All in all, this book is absolutely mind-blowing and its strong points certainly compensate for the few shortcomings. In fact, Steinbeck is such a tremendous writer that his shortcomings become strengths in their own right. If you haven’t already done so, get off your computer this instant and make your way to the nearest bookstore. Oh, and let your friends know that they won’t be seeing much of you for the next couple of days!

Goodbye sleep, goodbye social life, hello caffeine!

Oh God. What have I done?

In a moment of temporary insanity, I signed up for NaNoWriMo last night. Again. For those of you who don’t know what that is, it is effectively thirty days and nights of literary abandon. You do not sleep. You do not socialise. You only leave the house when absolutely necessary. If your house is burning down, you remain seated at your desk until the sentence is finished. You replace oxygen with caffeine for the month of November. And somehow, you write a novel.

Did you hear that? One novel in one month. That’s 50, 000 words in case you didn’t know. And on top of that, I have absolutely no idea what to write about. Do you think I could get by rewriting the dictionary?

If you have ANY suggestions at all, please let me know! November 1st is fast approaching and I need to get my ideas in check! I’m thinking crime/mystery/psychological thriller, but I am completely open to anything that will get me to the 50K mark and give me some sense of accomplishment and creative euphoria. Unless it involves sparkling vampires.

Oh, I almost forgot – for those of you who are as crazy as I am and would like to check out the program, the link to the NaNoWriMo website can be found here:


It’s definitely worth having a look into. Even if you don’t make it to the 50K, it will definitely get you back into the habit of writing! And it is great fun! In a very twisted, borderline masochistic way…

Thank you very much! I’ll keep you posted on my progress, or the lack thereof as the case may be. And good luck to all fellow novelists – I wish you all the best in your literary endeavours! :)








Scale of Internet Awesomeness

Hello all.

First of all, I would like to sincerely apologise to my faithful followers for my very long absence from the blogosphere. It is simply inexcusable and I feel terrible for having dropped off the edge of the cyber-world without any notice, but I have been very busy with schoolwork, family and all that jazz.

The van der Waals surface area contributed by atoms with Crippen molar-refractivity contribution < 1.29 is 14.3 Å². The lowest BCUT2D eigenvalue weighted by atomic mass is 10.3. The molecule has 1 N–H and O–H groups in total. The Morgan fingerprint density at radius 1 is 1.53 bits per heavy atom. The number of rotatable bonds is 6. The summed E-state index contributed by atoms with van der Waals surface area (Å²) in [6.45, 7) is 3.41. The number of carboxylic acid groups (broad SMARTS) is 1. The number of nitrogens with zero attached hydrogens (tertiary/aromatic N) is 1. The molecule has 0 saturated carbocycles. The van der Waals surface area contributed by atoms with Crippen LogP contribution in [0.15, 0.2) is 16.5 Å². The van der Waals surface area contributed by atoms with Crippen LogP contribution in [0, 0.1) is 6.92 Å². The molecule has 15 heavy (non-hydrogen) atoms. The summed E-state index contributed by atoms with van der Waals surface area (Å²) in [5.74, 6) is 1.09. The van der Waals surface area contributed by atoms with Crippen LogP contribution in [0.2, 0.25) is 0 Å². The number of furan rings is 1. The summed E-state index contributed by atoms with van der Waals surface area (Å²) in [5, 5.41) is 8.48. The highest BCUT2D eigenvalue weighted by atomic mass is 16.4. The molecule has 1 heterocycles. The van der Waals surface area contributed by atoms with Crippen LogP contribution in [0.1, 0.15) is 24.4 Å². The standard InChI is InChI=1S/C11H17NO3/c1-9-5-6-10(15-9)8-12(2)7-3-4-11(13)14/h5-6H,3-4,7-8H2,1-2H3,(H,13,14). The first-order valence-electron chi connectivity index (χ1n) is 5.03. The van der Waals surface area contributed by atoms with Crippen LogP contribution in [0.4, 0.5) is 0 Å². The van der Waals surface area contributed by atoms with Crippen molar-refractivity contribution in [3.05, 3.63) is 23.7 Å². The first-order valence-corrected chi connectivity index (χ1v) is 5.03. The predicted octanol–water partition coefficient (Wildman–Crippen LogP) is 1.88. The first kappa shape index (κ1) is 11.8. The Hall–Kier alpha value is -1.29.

Well, to make up for my absence, I am going to have to deliver a super-special-awesome post. Yes, I know – this lies outside my capabilities as a blogger, but I’ll try my best.

Miaow. I’ve come to the conclusion that any internet publication about, containing, or relating to cats immediately gains one hundred bonus points for entertainment value. So yes, my miaow is a feeble attempt to salvage this post. I’m doing fabulously at writing a super-special-awesome post, aren’t I? (Insert sarcastic facial expression here)

To compensate for this shocking writing, the lack of read-worthy content in this post, and my very abnormal animal noises, here is a cutesy cat photo for you.

Ahem, where are my hundred bonus points? That brings the quality of this post to a grand total of 0 on a scale of 1 – 100.

Chuck Norris. Well, according to the laws of internet awesomeness, the quality of this blog post just went up fifty points for mentioning the name of the omnipresent, omnipotent and omnidirectional internet God. Woop woop! Okay, so I’m at 50/100 now.

Now if I chuck in a Darth Vader reference, a Will Ferrell quote, a Batman meme or two, and some vague reference to pirates, ninjas and/or other awesome beings, then in the tradition of internet lore, this post should theoretically be rated 100/100.

(Insert witty Darth Vader reference here. I am lazy and cannot be bothered to comb the web for some incredibly hilarious Star Wars meme, nor do I have the creativity or drive to come up with my own at present.)

(Insert Will Ferrell quote)

(Insert Batman meme)

(Insert vague reference to pirates, ninjas and/or other awesome beings)

Oh, and if I include a Nick Cage joke/picture, then the quality of this post must be off the charts. Now, do you understand why the scale of internet awesomeness is flawed? Are there no points awarded for individuality and creativity?

(Insert Nick Cage joke/picture)